Thursday, December 27, 2007

Flying cars come to the Rose Parade at last

American Honda has a new float at the Rose Parade titled "Passport to the Future." It is a combination of a flying car and a transformer. It starts as a full sized pick up truck, then transforms into a rocket car. This is what happens when we don't tighten emissions standards.
I do wonder two things about this. First, is this the future for Honda? Flying cars is a really cool thing to aspire to, and there is a market for personal transportation between 100-500 miles, or about the ideal range of a flying car. Of course, this does not account for the energy or environmental issues, only mobility.
Second, won't the flames shooting out the back set the roses on fire?

Wednesday, December 12, 2007

The Coase theorem and climate change

The classic example of the Coase theorem (it is the classic example because Coase brought it up) is what happens when sparks from railroads set fire to farmers' crops. The efficient solution to this problem is either the railroads compensate the farmers for moving their crops away from the tracks or the farmers pay the railroads to put equipment on their trains that eliminates the sparks that cause the fires.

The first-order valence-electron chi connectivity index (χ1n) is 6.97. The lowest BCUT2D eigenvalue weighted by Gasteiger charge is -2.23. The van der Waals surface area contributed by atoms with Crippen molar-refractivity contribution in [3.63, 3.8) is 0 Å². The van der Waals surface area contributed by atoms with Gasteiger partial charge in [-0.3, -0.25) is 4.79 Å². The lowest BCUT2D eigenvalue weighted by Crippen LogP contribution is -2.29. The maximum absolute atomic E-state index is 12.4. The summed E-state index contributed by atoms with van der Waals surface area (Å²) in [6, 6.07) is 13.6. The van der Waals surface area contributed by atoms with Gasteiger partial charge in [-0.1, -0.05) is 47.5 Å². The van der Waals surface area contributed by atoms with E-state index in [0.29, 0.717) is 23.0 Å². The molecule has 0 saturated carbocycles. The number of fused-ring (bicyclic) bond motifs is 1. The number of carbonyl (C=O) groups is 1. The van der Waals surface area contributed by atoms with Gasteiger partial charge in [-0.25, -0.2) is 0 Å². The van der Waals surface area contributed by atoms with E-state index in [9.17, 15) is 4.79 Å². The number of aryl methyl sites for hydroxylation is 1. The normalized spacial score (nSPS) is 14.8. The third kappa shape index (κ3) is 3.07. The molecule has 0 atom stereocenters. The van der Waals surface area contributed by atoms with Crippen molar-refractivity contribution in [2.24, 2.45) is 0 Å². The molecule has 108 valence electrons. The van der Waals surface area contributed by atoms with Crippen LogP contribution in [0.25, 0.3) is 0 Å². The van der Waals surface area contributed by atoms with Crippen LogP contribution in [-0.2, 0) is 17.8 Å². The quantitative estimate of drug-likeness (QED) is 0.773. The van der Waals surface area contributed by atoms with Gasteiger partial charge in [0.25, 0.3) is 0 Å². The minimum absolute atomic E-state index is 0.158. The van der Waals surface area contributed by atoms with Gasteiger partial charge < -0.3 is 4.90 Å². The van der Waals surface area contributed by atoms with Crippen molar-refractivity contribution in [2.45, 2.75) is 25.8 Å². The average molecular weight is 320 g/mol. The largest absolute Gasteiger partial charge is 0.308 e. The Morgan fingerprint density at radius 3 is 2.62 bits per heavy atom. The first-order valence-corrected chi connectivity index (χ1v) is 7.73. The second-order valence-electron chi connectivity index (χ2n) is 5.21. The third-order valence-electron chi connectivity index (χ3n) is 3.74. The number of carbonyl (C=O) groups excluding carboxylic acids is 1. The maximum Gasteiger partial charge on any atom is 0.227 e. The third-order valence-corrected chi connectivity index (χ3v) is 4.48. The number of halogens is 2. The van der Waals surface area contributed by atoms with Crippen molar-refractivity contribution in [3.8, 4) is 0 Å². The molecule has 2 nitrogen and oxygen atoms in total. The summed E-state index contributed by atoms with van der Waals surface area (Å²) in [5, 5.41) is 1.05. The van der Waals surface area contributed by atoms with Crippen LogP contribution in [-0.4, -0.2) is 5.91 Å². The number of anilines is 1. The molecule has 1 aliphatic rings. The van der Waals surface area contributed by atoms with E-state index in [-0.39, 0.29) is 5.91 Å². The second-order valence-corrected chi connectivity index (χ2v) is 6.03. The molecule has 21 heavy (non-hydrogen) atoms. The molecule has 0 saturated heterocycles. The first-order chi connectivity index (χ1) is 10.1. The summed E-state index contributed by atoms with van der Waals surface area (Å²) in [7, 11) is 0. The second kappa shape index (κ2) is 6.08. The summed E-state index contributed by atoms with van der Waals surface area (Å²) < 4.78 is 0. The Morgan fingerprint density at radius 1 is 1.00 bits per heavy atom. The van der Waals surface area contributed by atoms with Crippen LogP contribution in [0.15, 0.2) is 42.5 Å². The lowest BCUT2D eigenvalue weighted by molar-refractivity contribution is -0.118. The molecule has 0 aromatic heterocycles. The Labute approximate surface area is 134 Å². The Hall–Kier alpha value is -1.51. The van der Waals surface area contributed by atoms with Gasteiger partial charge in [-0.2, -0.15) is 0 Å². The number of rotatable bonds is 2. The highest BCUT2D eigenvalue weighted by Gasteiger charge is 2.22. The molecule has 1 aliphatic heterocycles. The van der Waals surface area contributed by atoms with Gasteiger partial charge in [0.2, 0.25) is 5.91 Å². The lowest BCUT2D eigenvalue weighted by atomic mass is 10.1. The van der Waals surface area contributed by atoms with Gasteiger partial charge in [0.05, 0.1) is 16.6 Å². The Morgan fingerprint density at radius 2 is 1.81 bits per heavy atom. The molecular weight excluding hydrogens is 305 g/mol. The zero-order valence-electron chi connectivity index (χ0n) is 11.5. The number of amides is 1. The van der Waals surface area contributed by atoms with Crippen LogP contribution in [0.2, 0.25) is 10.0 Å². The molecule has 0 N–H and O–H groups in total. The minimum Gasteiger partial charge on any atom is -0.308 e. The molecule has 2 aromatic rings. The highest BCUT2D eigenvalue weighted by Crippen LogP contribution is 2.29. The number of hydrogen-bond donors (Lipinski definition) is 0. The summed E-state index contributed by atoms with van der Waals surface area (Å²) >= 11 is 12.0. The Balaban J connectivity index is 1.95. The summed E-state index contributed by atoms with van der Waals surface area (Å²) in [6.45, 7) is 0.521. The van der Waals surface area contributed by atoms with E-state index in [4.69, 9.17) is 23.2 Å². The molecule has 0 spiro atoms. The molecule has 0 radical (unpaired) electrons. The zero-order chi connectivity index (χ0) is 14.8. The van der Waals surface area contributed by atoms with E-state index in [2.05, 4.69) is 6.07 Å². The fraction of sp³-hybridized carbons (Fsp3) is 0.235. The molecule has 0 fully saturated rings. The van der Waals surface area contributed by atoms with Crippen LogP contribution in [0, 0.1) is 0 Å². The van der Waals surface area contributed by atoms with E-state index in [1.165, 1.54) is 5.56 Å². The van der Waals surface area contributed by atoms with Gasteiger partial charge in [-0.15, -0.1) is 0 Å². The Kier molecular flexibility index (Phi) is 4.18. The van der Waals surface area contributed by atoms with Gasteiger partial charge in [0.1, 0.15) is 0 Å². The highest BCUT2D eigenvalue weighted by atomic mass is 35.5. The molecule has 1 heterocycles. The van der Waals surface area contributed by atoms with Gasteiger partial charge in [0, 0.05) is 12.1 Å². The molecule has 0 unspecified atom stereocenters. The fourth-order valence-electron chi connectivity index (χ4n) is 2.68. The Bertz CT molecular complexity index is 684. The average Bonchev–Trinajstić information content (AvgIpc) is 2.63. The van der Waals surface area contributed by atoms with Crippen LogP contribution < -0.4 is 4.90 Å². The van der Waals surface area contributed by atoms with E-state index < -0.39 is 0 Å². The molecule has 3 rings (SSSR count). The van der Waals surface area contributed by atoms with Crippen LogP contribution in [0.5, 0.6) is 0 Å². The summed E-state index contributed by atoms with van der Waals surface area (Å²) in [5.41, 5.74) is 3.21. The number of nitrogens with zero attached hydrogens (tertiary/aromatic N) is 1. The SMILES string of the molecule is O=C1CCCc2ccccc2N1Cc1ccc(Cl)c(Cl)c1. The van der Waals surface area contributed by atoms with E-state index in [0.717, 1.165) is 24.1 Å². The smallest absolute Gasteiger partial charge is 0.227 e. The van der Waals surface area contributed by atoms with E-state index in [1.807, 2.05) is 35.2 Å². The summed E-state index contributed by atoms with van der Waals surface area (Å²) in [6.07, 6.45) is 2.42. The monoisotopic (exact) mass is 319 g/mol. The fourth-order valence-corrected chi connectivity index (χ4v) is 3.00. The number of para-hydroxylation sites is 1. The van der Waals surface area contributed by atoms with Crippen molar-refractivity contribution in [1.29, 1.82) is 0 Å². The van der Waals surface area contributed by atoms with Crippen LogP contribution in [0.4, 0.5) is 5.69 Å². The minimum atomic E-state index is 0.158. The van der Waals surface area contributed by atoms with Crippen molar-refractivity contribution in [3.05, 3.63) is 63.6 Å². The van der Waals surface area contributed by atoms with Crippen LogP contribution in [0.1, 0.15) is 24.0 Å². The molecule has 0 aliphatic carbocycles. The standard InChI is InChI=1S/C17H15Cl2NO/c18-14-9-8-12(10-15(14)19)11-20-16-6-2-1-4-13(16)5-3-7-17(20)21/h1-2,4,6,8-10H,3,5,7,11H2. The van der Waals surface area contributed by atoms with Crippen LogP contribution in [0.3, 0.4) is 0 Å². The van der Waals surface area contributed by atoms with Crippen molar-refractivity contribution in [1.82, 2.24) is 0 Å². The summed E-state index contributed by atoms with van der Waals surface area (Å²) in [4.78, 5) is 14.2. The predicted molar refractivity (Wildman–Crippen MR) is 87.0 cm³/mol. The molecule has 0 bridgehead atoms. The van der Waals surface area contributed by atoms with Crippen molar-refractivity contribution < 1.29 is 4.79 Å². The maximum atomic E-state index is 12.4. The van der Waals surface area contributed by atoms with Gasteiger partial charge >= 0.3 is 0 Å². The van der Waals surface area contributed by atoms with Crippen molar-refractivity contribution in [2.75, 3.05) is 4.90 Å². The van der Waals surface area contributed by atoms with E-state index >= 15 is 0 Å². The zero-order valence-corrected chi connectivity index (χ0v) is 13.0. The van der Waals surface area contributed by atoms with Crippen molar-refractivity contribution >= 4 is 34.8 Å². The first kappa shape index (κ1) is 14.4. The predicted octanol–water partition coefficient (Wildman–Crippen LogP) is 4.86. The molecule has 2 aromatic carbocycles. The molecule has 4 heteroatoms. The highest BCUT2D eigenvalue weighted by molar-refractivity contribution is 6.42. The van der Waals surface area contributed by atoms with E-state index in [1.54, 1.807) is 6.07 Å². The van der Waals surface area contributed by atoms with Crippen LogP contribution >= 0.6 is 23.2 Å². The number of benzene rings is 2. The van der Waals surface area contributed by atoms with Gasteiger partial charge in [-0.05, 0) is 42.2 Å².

Climate change offers a better example. Today's LA Times had a story about the current conference in Bali that suggests that nations should be paid to be green. This is a perfect example of Coase in action (this is a Chuck Norris moment for economic theory). By paying countries to not pollute, green standards are met and everyone is better off. The resulting contracts ensure an efficient outcome where rich countries can continue to live as they wish, they simply have to pay for it. The poor countries are compensated for not being able to develop polluting (and likely low cost) industries. This is a better example of the Coase theorem, if only because it resonates with people more than railroads, than his original example.